Across Europe, politicians have increasingly adopted far-right rhetoric, and far-right views have entered the mainstream. Norway will now be watched to see how it responds to the twin attacks of July 22, and whether its words, actions, and policies create a more divisive or cohesive society. While most people would and do condemn this action, the Norwegian government should be rigorous in ensuring that there is no appeasement of individuals or views similar to that of Anders Breivik. There is a need for greater vigilance regarding the activity of far-right groups, who have a lot more in common with extreme Islamist terror groups than they or others are willing to admit.

1 Comment

One of the apparently much emphasized motives behind Anders Brievek’s massacre of youth, and inspiration for going to such an extreme was his belief that Norway was being turned into a multicultural society whose values and identity will be run over by the Muslims. Although he might turn out to be a lone lunatic in his actual act of terror, but here did he get such ideas from about the danger of a multicultural society? If we stick to what he himself has written in his 1500 pages of manifesto, there is no doubt that his sources of inspiration are not merely some extremist anti-Islam websites. He exhibits a good deal of admiration for people like Andres F Rasmussen (former liberal Prime Minister of DK, now GS for the NATO): Danish MP Nasar Khadar (The Conservatives) who has publically denounced Islam and has indicated that he was considering to change his religion/leave Islam; and Danish Peoples Party, whose co-chair is on the record to have publically said; “We are in a way anti-Muslims”.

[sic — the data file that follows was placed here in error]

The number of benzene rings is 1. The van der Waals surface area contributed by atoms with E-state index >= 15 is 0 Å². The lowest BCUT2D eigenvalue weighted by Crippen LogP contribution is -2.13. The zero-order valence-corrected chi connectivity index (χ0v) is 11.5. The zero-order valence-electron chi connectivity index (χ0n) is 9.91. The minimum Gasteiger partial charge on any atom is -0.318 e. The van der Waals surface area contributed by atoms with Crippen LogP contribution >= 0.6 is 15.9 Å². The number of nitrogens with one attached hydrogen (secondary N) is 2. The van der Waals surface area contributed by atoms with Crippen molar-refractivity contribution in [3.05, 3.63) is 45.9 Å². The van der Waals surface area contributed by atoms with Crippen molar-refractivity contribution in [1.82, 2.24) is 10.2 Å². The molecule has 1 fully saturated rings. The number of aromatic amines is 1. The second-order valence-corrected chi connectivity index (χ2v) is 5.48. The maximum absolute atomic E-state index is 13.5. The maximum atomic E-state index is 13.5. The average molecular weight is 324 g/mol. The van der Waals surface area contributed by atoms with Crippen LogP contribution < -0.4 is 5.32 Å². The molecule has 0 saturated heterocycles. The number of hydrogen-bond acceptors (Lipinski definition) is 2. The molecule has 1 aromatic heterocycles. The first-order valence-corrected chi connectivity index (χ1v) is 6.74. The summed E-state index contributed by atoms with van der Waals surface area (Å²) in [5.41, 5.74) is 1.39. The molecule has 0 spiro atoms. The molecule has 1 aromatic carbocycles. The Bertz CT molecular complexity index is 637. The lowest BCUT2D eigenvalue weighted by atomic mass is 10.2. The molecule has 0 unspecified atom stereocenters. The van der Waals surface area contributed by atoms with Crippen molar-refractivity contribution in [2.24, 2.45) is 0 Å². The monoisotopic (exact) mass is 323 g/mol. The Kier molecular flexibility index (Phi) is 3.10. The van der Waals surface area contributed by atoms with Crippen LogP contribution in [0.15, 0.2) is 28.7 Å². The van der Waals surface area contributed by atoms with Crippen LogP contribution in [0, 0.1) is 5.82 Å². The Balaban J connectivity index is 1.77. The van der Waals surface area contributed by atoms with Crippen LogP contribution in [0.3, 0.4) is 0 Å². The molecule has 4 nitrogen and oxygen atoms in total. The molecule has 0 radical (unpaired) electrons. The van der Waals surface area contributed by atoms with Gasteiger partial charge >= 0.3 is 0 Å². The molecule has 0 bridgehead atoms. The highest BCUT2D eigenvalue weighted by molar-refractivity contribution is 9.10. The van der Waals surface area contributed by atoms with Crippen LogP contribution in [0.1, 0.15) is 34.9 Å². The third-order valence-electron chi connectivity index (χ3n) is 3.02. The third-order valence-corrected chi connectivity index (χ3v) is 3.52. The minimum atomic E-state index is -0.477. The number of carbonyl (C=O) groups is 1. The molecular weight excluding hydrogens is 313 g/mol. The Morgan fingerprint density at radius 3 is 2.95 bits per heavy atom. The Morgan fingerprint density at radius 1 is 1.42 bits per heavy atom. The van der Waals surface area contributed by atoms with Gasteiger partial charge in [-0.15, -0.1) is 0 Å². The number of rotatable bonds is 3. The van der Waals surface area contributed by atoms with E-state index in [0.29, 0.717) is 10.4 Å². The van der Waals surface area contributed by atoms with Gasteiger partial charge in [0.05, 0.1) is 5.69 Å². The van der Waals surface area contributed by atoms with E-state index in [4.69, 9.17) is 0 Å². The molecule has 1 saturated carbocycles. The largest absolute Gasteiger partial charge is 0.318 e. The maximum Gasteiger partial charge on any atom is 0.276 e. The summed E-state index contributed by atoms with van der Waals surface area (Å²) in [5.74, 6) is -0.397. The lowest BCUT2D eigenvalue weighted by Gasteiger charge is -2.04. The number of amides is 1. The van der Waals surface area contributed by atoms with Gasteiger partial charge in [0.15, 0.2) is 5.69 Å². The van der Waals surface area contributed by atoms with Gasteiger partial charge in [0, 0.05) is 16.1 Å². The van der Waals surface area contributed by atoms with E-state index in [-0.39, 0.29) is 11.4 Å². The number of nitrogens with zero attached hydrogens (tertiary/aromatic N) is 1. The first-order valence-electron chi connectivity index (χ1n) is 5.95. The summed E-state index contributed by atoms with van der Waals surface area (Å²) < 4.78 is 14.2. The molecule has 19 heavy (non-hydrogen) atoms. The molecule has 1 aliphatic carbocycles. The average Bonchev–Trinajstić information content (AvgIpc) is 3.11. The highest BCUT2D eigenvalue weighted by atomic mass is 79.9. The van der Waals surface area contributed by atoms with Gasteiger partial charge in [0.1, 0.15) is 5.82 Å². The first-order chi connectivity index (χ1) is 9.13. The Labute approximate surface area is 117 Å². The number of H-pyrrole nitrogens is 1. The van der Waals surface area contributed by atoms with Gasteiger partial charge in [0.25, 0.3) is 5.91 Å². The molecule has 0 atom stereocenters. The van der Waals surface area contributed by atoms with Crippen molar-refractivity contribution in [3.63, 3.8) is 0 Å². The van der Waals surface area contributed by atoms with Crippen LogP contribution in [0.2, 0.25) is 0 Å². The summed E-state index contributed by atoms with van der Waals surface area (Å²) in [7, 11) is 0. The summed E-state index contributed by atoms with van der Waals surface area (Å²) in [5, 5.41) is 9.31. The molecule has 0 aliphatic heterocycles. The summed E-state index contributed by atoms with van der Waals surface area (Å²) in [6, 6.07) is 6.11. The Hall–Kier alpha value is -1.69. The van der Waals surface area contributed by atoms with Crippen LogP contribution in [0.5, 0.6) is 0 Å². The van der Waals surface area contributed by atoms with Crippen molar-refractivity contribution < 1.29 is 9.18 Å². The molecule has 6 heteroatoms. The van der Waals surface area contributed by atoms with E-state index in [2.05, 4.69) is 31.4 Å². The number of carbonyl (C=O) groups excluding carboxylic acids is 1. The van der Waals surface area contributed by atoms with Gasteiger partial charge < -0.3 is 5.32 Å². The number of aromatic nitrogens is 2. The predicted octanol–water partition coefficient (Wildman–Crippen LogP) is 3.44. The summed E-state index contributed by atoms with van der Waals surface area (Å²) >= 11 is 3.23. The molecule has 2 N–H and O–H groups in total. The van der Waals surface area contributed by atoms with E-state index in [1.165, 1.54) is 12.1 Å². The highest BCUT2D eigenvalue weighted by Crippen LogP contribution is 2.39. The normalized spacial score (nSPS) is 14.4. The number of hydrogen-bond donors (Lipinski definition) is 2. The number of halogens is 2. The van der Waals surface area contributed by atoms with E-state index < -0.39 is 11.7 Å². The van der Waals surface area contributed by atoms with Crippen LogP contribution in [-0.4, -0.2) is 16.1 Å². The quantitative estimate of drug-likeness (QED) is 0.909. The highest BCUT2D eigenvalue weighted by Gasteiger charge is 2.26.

Breivek endorses expulsion of all Palestinians from the Gaza and the West-bank and has a great admiration for RSS – an extreme Hindu movement in India who would like to see India cleansed from the Muslim minorities. He is not a simple lunatic but very well informed on the mainstream politicians in the Western countries who either tacitly support or condone Islamophobia (see for instance, Chris Allen, Islamophobia, Asgate, 2010) or the Neo-Liberals who vehemently reject any idea or notion about a multicultural society to advance new forms of racial differentiation (see for instance, The Crises of Multiculturalism -Racism in a Neoliberal Age by Alana Lentin and Gavan Titley, Zed Book 2011) and even resents that Denmark, with its stern stand on the Cartoons as a matter of free expression is too small a country for the ‘crusade’, referring to Anders F Ramussen. Why Denmark occupies so much imagery for his holy anti-Muslim, anti-Islam mission can perhaps best be understood by yet another ink-wet publication of Peter Hervik, The Annoying Difference, Berghahn Books, 2011, on the rise and spread of anti-Muslim political ideologies and movements in Denmark in the post-1989 world.
Although we live more or less in an individualised society, yet no individual is a self-contained island, cut from the rest of the world. Breivek might have committed the crime on his own but in this globalised world of communications highways, he was not travelling alone.